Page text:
This movie is a condensed version of Cassini's 44-hour approach to Titan. During the movie, the planet rotates about 40 degrees and the spacecraft's distance to the moon ranges from 1,800,000 to 700,000 kilometers (1,000,000 to 435,000 miles). At is closest, on Oct. 26, 2004, Cassini was 1,200 kilometers (745 miles) above the moon. Clouds are seen forming and evolving near the south pole. The images making up this movie were captured by Cassini's imaging science subsystem through near-infrared filters.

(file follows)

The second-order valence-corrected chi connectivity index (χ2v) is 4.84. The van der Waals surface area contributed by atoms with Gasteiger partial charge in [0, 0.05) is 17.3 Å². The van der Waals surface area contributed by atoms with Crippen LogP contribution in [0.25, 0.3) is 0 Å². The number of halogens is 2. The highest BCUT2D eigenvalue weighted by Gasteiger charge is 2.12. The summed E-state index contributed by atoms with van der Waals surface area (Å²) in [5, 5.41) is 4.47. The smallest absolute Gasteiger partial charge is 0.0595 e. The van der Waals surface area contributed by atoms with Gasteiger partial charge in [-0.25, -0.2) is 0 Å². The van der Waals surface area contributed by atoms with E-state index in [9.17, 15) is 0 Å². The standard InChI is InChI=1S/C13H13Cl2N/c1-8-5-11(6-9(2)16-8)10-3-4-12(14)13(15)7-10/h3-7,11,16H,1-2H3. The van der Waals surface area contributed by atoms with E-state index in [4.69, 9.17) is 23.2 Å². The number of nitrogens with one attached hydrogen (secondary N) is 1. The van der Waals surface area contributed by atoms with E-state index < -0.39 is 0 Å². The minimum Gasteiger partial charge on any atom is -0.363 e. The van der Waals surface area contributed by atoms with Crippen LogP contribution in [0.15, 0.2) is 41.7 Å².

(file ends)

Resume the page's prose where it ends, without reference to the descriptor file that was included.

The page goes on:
The Cassini-Huygens mission is a cooperative project of NASA, the European Space Agency and the Italian Space Agency. The Jet Propulsion Laboratory, a division of the California Institute of Technology in Pasadena, manages the Cassini-Huygens mission for NASA's Office of Space Science, Washington, D.C. The Cassini orbiter and its two onboard cameras, were designed, developed and assembled at JPL. The imaging team is based at the Space Science Institute, Boulder, Colo.
For more information, about the Cassini-Huygens mission visit, http://saturn.jpl.nasa.gov and the Cassini imaging team home page, http://ciclops.org.